The film is shot in a variety of interiors and exteriors of the mountainous Canadian province of British Columbia to mimic those in Colorado. The picture is pleasant in contrast/brightness/deep blacks, etc. Where the image is problematic is in its colour fidelity. The image has been tinkered to look much too warm for my liking. Skin tones of both black and white cast members are tinted orange. It looks wrong…very wrong. The filmmakers may have decided on warm interiors, but when a black man looks Asian, something ain’t right. I’m not even going to start to pick out certain scenes because this is almost universal scene to scene. What a pity. If a Blu-ray release ever happens, it would be nice to see warm tint backed off a bit…but who am I to criticize the art anyway?

    The aspect ratio appears closer to 1.78:1 than its intended 1.85:1.


    This 5.1 soundtrack, encoded with Dolby Digital, just squeezes by with an above passing grade. There is nothing technically wrong with it; it just has a boring sound design. It’s dialogue driven, but it fails to create ambiance based on the environment the scene takes place in. Very little seems to happen in the left and right main channels unless it’s music. Ambient noise is very subtle and hardly immersive putting a lot of weight on the center channel. The recording quality is decent, though. It’s warm and dialogue doesn’t sound strident, thin, or thick. It’s just right (but without much spatial integration). I would prefer a little more activity, but it seems the focus of the film is more on the story rather than creating an experience.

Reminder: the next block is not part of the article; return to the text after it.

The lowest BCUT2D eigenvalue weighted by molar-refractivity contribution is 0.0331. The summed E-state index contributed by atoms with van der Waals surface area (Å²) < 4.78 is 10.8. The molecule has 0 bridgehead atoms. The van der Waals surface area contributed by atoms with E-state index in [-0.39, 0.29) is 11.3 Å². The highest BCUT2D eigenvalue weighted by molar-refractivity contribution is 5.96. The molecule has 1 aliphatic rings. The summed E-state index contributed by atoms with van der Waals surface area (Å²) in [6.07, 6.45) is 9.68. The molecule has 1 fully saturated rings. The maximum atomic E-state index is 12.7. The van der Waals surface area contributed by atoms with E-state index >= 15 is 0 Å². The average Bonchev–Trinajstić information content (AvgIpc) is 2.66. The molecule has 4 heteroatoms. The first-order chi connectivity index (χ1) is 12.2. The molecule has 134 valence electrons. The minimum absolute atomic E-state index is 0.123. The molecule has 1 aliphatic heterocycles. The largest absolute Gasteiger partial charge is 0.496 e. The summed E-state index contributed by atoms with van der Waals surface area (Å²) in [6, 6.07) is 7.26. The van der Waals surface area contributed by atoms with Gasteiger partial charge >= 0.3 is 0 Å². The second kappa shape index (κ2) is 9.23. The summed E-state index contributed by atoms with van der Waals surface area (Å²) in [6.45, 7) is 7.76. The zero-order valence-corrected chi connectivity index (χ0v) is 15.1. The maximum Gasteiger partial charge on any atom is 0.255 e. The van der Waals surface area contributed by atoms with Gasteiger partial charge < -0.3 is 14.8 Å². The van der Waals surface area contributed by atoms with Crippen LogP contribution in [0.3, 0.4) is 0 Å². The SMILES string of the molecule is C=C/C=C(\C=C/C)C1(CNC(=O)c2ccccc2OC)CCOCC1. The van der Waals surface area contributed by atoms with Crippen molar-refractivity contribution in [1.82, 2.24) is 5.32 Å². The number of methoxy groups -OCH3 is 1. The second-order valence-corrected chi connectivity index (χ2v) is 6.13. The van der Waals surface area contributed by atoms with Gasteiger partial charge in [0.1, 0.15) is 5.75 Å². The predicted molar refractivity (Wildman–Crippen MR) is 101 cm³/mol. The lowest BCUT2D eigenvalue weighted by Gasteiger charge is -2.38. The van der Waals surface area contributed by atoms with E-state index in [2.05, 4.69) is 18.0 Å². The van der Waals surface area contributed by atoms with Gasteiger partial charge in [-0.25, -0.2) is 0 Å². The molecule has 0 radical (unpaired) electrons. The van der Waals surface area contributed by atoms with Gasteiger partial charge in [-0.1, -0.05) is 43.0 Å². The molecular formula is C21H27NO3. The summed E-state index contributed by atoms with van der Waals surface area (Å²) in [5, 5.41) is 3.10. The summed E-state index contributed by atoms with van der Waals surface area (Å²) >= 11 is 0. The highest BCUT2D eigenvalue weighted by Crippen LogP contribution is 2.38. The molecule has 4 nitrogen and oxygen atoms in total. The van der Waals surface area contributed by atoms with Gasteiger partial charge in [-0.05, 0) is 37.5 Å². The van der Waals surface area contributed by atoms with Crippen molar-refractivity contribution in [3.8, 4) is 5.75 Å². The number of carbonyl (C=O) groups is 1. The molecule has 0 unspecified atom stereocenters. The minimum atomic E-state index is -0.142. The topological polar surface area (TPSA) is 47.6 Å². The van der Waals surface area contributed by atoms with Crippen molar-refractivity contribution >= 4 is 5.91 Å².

Three featurettes can be found here, all widescreen enhanced:

  • Janet Jackson: Return of an Icon - (6.37) explores Jackson’s return to the big screen as well as the crew’s reaction of having a star of her caliber working with them.

  • Reflections on Getting Married - (6.59) The cast and crew discuss marriage to their personal lives, not in any great detail, but just to the degree that all people on the set have been married at one time or another and can relate to some of these issues.

  • The Music of Married - (8.33) At the Barbra Streisand recording stage, this short looks at the 80 or so musicians who contributed to the 35 minutes of orchestra in the score.

    IN THE END...

    With Tyler Perry’s undeniable talent in writing and directing films, Why Did I Get Married? will surely please most viewers. It’s funny, heartwarming, stressful, and exhilarating. Check it out; you won’t be disappointed.

    Michael Osadciw
    February 17, 2008.

    Review System

  • [pg]118542702[/pg]

    Michael Osadciw

    THX/ISF Professional Video Calibrator

    Video Contributor

    CANADA HiFi Magazine